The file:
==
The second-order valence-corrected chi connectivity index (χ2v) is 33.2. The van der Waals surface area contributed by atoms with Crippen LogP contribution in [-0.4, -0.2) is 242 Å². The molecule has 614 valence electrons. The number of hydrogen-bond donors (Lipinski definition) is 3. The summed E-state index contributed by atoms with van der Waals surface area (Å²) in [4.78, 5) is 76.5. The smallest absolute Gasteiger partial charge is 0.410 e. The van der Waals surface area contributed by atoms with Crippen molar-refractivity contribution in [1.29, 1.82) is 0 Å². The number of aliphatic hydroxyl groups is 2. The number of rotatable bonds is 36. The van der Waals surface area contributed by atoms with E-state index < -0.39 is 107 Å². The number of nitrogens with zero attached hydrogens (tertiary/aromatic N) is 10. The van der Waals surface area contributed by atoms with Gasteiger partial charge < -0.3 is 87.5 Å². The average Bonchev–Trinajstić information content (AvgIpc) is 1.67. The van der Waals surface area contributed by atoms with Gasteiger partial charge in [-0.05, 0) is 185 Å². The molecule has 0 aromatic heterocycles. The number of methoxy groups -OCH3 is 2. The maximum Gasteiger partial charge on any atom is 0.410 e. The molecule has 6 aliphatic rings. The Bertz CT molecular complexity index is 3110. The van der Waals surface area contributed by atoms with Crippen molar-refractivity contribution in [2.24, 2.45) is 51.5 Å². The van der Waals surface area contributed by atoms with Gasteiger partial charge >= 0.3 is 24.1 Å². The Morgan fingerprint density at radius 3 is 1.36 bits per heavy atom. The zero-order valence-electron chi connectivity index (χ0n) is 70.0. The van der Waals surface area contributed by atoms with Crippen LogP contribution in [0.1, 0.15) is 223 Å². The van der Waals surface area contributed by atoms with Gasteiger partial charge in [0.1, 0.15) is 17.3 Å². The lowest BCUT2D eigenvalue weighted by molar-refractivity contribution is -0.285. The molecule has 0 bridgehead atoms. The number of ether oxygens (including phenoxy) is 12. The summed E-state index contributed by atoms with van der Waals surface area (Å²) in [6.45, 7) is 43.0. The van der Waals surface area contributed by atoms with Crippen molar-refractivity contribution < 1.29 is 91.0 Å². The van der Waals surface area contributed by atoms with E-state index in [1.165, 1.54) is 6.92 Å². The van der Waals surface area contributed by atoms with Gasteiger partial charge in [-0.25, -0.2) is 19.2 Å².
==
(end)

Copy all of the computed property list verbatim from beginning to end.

The second-order valence-corrected chi connectivity index (χ2v) is 33.2. The van der Waals surface area contributed by atoms with Crippen LogP contribution in [-0.4, -0.2) is 242 Å². The molecule has 614 valence electrons. The number of hydrogen-bond donors (Lipinski definition) is 3. The summed E-state index contributed by atoms with van der Waals surface area (Å²) in [4.78, 5) is 76.5. The smallest absolute Gasteiger partial charge is 0.410 e. The van der Waals surface area contributed by atoms with Crippen molar-refractivity contribution in [1.29, 1.82) is 0 Å². The number of aliphatic hydroxyl groups is 2. The number of rotatable bonds is 36. The van der Waals surface area contributed by atoms with E-state index < -0.39 is 107 Å². The number of nitrogens with zero attached hydrogens (tertiary/aromatic N) is 10. The van der Waals surface area contributed by atoms with Gasteiger partial charge < -0.3 is 87.5 Å². The average Bonchev–Trinajstić information content (AvgIpc) is 1.67. The van der Waals surface area contributed by atoms with Gasteiger partial charge in [-0.05, 0) is 185 Å². The molecule has 0 aromatic heterocycles. The number of methoxy groups -OCH3 is 2. The maximum Gasteiger partial charge on any atom is 0.410 e. The molecule has 6 aliphatic rings. The Bertz CT molecular complexity index is 3110. The van der Waals surface area contributed by atoms with Crippen molar-refractivity contribution in [2.24, 2.45) is 51.5 Å². The van der Waals surface area contributed by atoms with Gasteiger partial charge >= 0.3 is 24.1 Å². The Morgan fingerprint density at radius 3 is 1.36 bits per heavy atom. The zero-order valence-electron chi connectivity index (χ0n) is 70.0. The van der Waals surface area contributed by atoms with Crippen LogP contribution in [0.1, 0.15) is 223 Å². The van der Waals surface area contributed by atoms with Gasteiger partial charge in [0.1, 0.15) is 17.3 Å². The lowest BCUT2D eigenvalue weighted by molar-refractivity contribution is -0.285. The molecule has 0 bridgehead atoms. The number of ether oxygens (including phenoxy) is 12. The summed E-state index contributed by atoms with van der Waals surface area (Å²) in [6.45, 7) is 43.0. The van der Waals surface area contributed by atoms with Crippen molar-refractivity contribution < 1.29 is 91.0 Å². The van der Waals surface area contributed by atoms with E-state index in [1.165, 1.54) is 6.92 Å². The van der Waals surface area contributed by atoms with Gasteiger partial charge in [-0.25, -0.2) is 19.2 Å².